• You should introduce a way for customers to be able to notify your business that they are in self-isolation or are unwell in advance of the delivery, in which case these guidelines should be very strictly followed. The driver should not enter the customer’s property. 

  • To minimise the risk that a customer does not answer the door, sensible steps such as setting an approximate delivery time and gaining a contact number should be taken. 

  • You should advise drivers to wash their hands using soap and water for 20 seconds as regularly as possible, and drivers should be given hand-sanitiser to be carried at all times and used after each delivery. 

  • To protect your staff, you should remind colleagues and drivers daily to only come into work if they are well and no one in their household is self-isolating. 

If you have less than 250 full-time employees you do not have to apply the single-use carrier bag charge.

Click and collect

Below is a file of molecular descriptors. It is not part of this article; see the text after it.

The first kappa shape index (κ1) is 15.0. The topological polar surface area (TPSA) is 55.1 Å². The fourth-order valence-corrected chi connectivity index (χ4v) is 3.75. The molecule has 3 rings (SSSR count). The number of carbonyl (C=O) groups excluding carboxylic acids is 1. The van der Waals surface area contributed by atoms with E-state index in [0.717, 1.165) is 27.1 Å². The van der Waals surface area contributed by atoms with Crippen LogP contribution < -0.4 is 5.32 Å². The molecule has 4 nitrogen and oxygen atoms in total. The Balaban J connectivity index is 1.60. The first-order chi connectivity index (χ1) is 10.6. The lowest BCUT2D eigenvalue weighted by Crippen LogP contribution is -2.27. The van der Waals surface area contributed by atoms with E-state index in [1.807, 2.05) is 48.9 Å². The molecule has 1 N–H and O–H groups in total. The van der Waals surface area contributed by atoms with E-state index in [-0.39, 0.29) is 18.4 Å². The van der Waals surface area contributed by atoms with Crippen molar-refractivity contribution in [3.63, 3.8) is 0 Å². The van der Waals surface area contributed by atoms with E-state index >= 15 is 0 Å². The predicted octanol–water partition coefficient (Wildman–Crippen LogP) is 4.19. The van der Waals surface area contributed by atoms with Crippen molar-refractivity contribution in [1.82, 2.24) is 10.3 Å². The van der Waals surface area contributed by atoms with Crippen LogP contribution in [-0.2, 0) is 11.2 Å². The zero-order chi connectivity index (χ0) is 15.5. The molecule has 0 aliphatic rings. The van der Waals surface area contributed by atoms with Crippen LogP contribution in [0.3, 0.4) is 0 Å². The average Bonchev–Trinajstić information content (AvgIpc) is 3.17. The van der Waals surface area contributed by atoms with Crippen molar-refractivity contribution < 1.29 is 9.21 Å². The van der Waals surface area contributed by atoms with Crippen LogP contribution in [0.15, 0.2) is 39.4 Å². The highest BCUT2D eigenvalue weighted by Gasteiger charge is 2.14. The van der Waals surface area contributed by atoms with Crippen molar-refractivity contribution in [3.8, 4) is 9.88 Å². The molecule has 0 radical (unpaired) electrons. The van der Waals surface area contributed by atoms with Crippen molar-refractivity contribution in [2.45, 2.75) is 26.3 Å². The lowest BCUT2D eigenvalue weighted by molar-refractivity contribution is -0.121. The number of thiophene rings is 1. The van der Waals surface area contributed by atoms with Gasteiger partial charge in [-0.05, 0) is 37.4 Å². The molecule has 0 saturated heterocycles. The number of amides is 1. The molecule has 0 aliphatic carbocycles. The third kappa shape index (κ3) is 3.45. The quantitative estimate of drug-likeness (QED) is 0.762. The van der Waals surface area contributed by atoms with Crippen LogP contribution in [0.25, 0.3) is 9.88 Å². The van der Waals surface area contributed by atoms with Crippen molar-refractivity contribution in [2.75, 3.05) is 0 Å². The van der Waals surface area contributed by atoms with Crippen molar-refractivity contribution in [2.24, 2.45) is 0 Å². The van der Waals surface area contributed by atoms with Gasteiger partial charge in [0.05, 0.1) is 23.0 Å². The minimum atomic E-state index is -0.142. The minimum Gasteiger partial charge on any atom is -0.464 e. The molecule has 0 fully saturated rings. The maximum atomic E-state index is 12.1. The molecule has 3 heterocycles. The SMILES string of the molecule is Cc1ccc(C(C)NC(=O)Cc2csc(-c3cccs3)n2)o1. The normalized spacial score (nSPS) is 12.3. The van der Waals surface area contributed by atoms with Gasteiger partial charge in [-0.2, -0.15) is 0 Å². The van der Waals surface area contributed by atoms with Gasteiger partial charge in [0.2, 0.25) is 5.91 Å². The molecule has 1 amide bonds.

(Updated 28th April)  


The Health Protection (Coronavirus, Restrictions) (England) Regulations 2020 5.1 (a) allows for all businesses to offer deliveries or in response to orders received through a website, or otherwise by on-line communication, by telephone, including orders by text message, by post.

Those businesses that are making deliveries or in response to orders received online, by phone or post must do so in accordance with guidance from the Department for Business, Energy and Industrial Strategy for shops that are running a pick-up or delivery service. The full guidance can be found here.

However, the issue is that the legislation and guidance on travelling states that consumers should only leave home to shop for essential items, thereby creating a grey area.